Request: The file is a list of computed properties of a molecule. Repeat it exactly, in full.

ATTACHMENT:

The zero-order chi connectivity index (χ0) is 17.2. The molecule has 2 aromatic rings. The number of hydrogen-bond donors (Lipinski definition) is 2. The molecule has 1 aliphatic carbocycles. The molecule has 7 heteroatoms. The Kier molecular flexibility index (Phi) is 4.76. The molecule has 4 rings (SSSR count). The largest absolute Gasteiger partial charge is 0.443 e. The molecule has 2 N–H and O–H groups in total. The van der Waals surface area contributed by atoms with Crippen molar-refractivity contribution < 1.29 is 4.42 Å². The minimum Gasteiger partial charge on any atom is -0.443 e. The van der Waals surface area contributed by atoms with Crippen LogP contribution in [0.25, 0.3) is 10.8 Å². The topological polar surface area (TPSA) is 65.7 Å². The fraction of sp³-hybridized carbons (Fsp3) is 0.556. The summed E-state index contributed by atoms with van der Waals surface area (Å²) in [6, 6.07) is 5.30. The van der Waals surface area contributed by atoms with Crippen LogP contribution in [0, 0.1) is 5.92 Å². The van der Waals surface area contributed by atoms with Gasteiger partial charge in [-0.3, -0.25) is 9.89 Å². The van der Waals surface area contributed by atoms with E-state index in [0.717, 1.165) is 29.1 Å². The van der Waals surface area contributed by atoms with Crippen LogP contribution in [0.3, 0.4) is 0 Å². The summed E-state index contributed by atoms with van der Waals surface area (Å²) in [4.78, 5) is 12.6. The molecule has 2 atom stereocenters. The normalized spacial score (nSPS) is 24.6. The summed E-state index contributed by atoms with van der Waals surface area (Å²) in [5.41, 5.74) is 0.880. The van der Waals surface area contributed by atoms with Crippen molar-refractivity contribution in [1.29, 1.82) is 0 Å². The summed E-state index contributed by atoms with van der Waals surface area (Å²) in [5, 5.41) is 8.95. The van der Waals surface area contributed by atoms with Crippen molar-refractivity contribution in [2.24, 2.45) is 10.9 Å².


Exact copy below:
The zero-order chi connectivity index (χ0) is 17.2. The molecule has 2 aromatic rings. The number of hydrogen-bond donors (Lipinski definition) is 2. The molecule has 1 aliphatic carbocycles. The molecule has 7 heteroatoms. The Kier molecular flexibility index (Phi) is 4.76. The molecule has 4 rings (SSSR count). The largest absolute Gasteiger partial charge is 0.443 e. The molecule has 2 N–H and O–H groups in total. The van der Waals surface area contributed by atoms with Crippen molar-refractivity contribution < 1.29 is 4.42 Å². The minimum Gasteiger partial charge on any atom is -0.443 e. The van der Waals surface area contributed by atoms with Crippen LogP contribution in [0.25, 0.3) is 10.8 Å². The topological polar surface area (TPSA) is 65.7 Å². The fraction of sp³-hybridized carbons (Fsp3) is 0.556. The summed E-state index contributed by atoms with van der Waals surface area (Å²) in [6, 6.07) is 5.30. The van der Waals surface area contributed by atoms with Crippen LogP contribution in [0, 0.1) is 5.92 Å². The van der Waals surface area contributed by atoms with Gasteiger partial charge in [-0.3, -0.25) is 9.89 Å². The van der Waals surface area contributed by atoms with E-state index in [0.717, 1.165) is 29.1 Å². The van der Waals surface area contributed by atoms with Crippen LogP contribution in [0.3, 0.4) is 0 Å². The summed E-state index contributed by atoms with van der Waals surface area (Å²) in [4.78, 5) is 12.6. The molecule has 2 atom stereocenters. The normalized spacial score (nSPS) is 24.6. The summed E-state index contributed by atoms with van der Waals surface area (Å²) in [5.41, 5.74) is 0.880. The van der Waals surface area contributed by atoms with Crippen molar-refractivity contribution in [1.29, 1.82) is 0 Å². The summed E-state index contributed by atoms with van der Waals surface area (Å²) in [5, 5.41) is 8.95. The van der Waals surface area contributed by atoms with Crippen molar-refractivity contribution in [2.24, 2.45) is 10.9 Å².